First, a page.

Thailand’s mighty king of fruit rules supreme thanks to its notoriously powerful flavor and smell. They say you either love it or hate it, but for those who are undecided, now’s the time to give this buttery, creamy beast another go. When it comes to different varieties, each offers a slightly different texture: opt for Monthong for the sweetest and butteriest taste (from B80-B150/kg), Chanee for a rich flavor and fragrance (from B65-100/kg) and Gaan Yao for the creamiest of all (from B70-120/kg).

Try these dishes: Remember last year, when Pizza Company launched their controversial durian pizza? Outrageous! Durian’s place is clearly in desserts, so head to Water Library Brasserie (5/F, Central Embassy, 1031 Phloen Chit, 061-825-2532), where they’ve set up “Durian Corner” just for the summer with decadent durian panna cotta (B90), durian mille feuille (B120), durian financier cake (B120), durian caramel pudding (B90), durian kaya bread (B120) and even durian soft serve (B90).


Encased in a light brown shell, these bite-size balls of sweetness make for a perfect snack. When in season, this fruit can be found very easily for around B35-40/kg, though the plumpest, juiciest varieties may cost up to B50/kg.

Try these dishes: Because longan is so juicy and sweet, and has a very light smell, it’s often used in Thai desserts like the popular sticky rice pudding with coconut milk, which can be found at any typical Thai dessert spot and street-side carts—try it for just B25 at Jim Kanom Thai (The Old Siam Plaza, Tri Phet Rd., 081-557-3761), or sample it in cake form (B95), layered with young coconut and fresh longan frosting, at Wantong Cafe (Chatuchak Market, Section 26 Soi 1/4, 088-885-7751). At supermarkets, you can also find dried longan.


Packing in the sweetness of grapes, tart citrus undertones and floral notes, this complex fruit makes for the most refreshing summer treat. Plus, it costs a very reasonable B35-40/kg when in season.

Try these dishes: Why mess with something so perfect? We recommend simply buying a bag from a street-side fruit stand and eating them as they are.


There are many different types of mango grown across Thailand, but only a handful of favorites: khaio sawoei, rad paet, ok rong and the most popular, nam dok mai, whose sweet, smooth flesh when ripe is out of this world (usually B50-100/kg).

Try these dishes: Over at Le Du (399/3 Silom Soi 7, 092-919-9969), a jazzed up version of mango-sticky rice with a smoked coconut ice-cream is center of attention right now (part of the tasting course menu B3,590). Thirsty? R.Haan’s (131 Sukhumvit Soi 53, 02-059-0433) signature cocktail, Thongkum (B380), sees a Thai spirit mixed with mango and lime juice.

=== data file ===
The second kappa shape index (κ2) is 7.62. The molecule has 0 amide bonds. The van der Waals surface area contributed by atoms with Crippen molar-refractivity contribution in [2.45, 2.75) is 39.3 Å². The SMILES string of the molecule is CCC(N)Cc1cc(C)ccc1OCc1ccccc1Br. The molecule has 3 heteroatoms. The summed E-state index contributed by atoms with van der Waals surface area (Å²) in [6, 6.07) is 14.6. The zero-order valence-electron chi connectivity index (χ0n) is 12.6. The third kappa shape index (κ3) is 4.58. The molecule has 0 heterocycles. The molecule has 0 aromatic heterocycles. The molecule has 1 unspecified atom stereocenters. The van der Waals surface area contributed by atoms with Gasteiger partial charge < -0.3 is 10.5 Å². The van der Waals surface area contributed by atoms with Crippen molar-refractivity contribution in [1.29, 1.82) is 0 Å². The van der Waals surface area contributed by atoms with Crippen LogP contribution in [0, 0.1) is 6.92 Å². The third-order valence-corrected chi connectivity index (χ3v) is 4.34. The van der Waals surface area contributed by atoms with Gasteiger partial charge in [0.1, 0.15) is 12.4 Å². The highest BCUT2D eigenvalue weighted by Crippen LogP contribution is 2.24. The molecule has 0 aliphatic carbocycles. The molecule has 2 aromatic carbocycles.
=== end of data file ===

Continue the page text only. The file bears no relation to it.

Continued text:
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You can’t have a king without a queen, and who other to take the throne than this juicy, succulent orb. Mangosteen’s pleasantly sweet flesh comes with a light, underlying zing of tartness. It’s very much like a crossbreed between a peach and a lychee with its soft, distinctive floral scent. It usually goes for an affordable price of B35-B45/kg when in season, though gets ridiculously expensive the rest of the year, so get ready to gorge.

Try these dishes: You might be familiar with the refreshing sala (snake-skin pear) braised in syrup and served with a crushed ice, but this season is all about its mangosteen spinoff. Try it at Mangkud Cafe (94/87 Ratchapruek Soi 34, 02- 432-0968), where they serve it with butterfly pea-infused syrup (B75). If you happen to head south this summer, mangosteen becomes a popular replacement for papaya in somtam at many restaurants.

Mayong Chit 

If you’ve noticed something that looks like a cross between a yellow plum and a teeny tiny mango filling up streetside carts, that will be this fiber and vitamin C-rich treat. Its slightly sour edible skin gives way to sweet flesh within—look for egg-sized fruits with a deep yellow-orange color to make the hefty B200-400/kg price tag worth it.

Try these dishes: 80/20’s new summer menu (B3,000/nine courses) features a refined dessert of frozen honeycomb and 10-year-aged honey, topped with goat cheese, mung bean crumble and preserved mayong chit. Alternatively, After You Dessert Cafe is serving mayong chit kakigori (B195) and mayong chit frappe (B155) in all its branches. * Most varieties end around April.


Pick Your Own

Lek and Greg Vegan Camp
Two hours’ drive south of Chiang Mai city, this family-run farm-stay allows visitors to pluck fruit from their organic orchard: nam dok mai mangoes and rare plum mangoes (April to June); longan (July to August); passion fruit (August to October); and bananas and papayas (year-round). Camp overnight B200/person. Li, Lamphun, 095-684-9669. www.fb.com/LekGregVeganCamp

Suphattra Land
The one-million-sq-meter orchard in Rayong is basically a fruit amusement park, replete with huge, colorful statues. A buggy will take you on a tour through 25 tropical varieties, including durian, mango, rambutan, jackfruit, dragon fruit, pineapple, papaya and banana. The whole tour ends in an unlimited fruit buffet. Entrance costs B500 per person. Tours from April through July. 71 Moo 10, Nong Lalok, Ban Khai, Rayong, 081-588-1519. www.suphattraland.com

Suan Paiboon
A must visit for durian lovers due to its wide selection of both common and rare varieties in Rayong. You’ll also find mangosteen trees along with other tropical fruits like mayong chit and rambutan. Note that the orchards only open when the fruits are in season—usually between April and August. Their fruit buffet costs B400 per person. 21 Moo 4, Na Ta Khwan, Ban Tapong Nok, Rayong, 082-210-0188. www.fb.com/suanpaiboon